Looping Craft: Team Work 1m08s

Looping Craft: Team Work

Both of these adults with developmental disabilities have behavioral challenges and love to earn token rewards at their day program. They can easily become frustrated and agitated but were highly motivated to work together to sequence adding loops to a long chain. I provided verbal directions and actually started to sing them and after about 10 minutes they were able to work with only supervision. One client has the motor planning skills to form and sequence the loops and the other client has he skills to pull the long strand -keeping the materials taut and untangled. I love team work! Learn more about activity adaptations on my website and blog: http://www.RecyclingOT.com http://www.RecyclingOT.blogspot.com

How to Make  "Spring Rings" for  Fine-Motor  Activities 1m50s

How to Make "Spring Rings" for Fine-Motor Activities

Children and adults with autism and/or other types of developmental disabilities will be motivated to pull these home-made “spring rings” as they stretch them over a ring stack or pull them off objects (i.e. ring stacks or suspended cord) to insert into container openings. Pulling on these springy spirals is fun to watch and stimulates the skin, joints and muscles in the process. Manipulating these rings promotes using hands together and motor planning skills. Children with or without disabilities will enjoy all this sensory stimulation and children who avoid touching objects may find them irresistible! Learn more about activity adaptations on my website and blog: http://www.RecyclingOT.com http://www.RecyclingOT.blogspot.com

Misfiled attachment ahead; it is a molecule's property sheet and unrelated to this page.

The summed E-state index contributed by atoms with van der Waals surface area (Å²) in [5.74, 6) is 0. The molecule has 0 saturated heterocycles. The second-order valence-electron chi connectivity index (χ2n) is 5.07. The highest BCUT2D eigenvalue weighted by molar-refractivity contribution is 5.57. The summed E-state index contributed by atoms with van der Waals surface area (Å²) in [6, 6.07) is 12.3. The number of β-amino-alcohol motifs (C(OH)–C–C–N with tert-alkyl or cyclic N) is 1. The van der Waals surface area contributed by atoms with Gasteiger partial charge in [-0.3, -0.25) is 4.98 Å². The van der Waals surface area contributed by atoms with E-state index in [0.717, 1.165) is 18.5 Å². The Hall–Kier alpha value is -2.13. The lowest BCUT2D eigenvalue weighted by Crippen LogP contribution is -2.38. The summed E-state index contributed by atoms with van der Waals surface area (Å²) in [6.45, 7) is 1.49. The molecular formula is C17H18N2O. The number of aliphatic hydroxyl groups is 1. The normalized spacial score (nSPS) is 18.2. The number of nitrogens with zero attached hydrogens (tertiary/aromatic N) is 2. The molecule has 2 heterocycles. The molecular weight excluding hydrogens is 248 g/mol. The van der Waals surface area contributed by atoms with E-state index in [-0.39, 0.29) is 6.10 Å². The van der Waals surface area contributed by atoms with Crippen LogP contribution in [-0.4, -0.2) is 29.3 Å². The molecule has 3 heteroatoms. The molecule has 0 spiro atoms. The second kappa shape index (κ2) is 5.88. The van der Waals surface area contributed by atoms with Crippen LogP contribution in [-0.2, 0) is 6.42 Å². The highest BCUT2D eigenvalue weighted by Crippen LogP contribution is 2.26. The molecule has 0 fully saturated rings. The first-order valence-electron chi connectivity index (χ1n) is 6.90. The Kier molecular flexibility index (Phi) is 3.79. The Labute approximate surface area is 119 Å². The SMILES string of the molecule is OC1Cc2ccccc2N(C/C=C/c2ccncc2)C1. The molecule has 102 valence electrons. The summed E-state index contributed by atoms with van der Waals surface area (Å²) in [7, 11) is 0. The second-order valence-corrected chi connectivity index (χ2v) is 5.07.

Simple Pull Activity  for Sensory Processing  Disorders 2m30s

Simple Pull Activity for Sensory Processing Disorders

Individuals with sensory processing disorders (SPD) often have decreased hand strength, avoid using their hands together and have poor coordination. This describes many children and adults on the autism spectrum or who have another type of disability. This simple activity encourages using hands together because it is really difficult to perform with one hand! Many people with SPD avoid touching different types of materials but don’t mind plastic. It takes a lot of force to pull these plastic rings off the cord and pulling with force stimulates muscles and joints while strengthening muscles. Adapt for your child or individual: 1) Use rings with larger or smaller holes in the center depending so that they are successful. You can always use rings with smaller holes later as they get stronger. 2) Some of my clients prefer to stand and pace while performing this (See in the video how I tied the cord around my waist while the client pulled the rings off). Other clients prefer sitting at a table or in a chair away from the table. 3) Pulling the rings off takes less motor planning skill and coordination than stringing them on. But some children or clients may be able to or prefer to string. 4) Ring shapes are easier to grasp and manipulate than beads and they don’t roll away. But you may certainly progress onto using large and then smaller beads. Learn more about activity adaptations on my website and blog: http://www.RecyclingOT.com http://. www.RecyclingOT.blogspot.com